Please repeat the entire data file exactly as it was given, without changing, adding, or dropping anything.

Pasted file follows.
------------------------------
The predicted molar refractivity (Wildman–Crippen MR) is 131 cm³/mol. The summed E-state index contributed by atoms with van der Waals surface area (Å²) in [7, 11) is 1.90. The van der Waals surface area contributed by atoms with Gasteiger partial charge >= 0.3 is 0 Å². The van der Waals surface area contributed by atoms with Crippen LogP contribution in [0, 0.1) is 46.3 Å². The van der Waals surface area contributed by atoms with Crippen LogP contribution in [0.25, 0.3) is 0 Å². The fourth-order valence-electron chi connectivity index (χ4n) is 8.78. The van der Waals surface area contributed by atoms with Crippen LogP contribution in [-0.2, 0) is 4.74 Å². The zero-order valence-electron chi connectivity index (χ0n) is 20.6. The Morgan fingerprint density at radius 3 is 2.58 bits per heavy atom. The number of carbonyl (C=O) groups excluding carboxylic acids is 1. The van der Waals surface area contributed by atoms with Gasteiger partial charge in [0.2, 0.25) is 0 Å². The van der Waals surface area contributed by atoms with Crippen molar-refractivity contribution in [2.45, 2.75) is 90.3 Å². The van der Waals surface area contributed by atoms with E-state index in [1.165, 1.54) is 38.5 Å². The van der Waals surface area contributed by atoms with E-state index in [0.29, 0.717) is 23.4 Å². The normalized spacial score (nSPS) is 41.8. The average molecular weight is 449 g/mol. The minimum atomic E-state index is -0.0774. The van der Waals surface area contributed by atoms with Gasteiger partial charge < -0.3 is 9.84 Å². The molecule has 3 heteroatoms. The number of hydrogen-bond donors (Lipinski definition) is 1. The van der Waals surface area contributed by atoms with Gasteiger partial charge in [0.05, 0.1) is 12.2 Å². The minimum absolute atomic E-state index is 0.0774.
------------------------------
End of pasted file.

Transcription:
The predicted molar refractivity (Wildman–Crippen MR) is 131 cm³/mol. The summed E-state index contributed by atoms with van der Waals surface area (Å²) in [7, 11) is 1.90. The van der Waals surface area contributed by atoms with Gasteiger partial charge >= 0.3 is 0 Å². The van der Waals surface area contributed by atoms with Crippen LogP contribution in [0, 0.1) is 46.3 Å². The van der Waals surface area contributed by atoms with Crippen LogP contribution in [0.25, 0.3) is 0 Å². The fourth-order valence-electron chi connectivity index (χ4n) is 8.78. The van der Waals surface area contributed by atoms with Crippen LogP contribution in [-0.2, 0) is 4.74 Å². The zero-order valence-electron chi connectivity index (χ0n) is 20.6. The Morgan fingerprint density at radius 3 is 2.58 bits per heavy atom. The number of carbonyl (C=O) groups excluding carboxylic acids is 1. The van der Waals surface area contributed by atoms with Gasteiger partial charge in [0.2, 0.25) is 0 Å². The van der Waals surface area contributed by atoms with Crippen molar-refractivity contribution in [2.45, 2.75) is 90.3 Å². The van der Waals surface area contributed by atoms with E-state index in [1.165, 1.54) is 38.5 Å². The van der Waals surface area contributed by atoms with E-state index in [0.29, 0.717) is 23.4 Å². The normalized spacial score (nSPS) is 41.8. The average molecular weight is 449 g/mol. The minimum atomic E-state index is -0.0774. The van der Waals surface area contributed by atoms with Gasteiger partial charge < -0.3 is 9.84 Å². The molecule has 3 heteroatoms. The number of hydrogen-bond donors (Lipinski definition) is 1. The van der Waals surface area contributed by atoms with Gasteiger partial charge in [0.05, 0.1) is 12.2 Å². The minimum absolute atomic E-state index is 0.0774.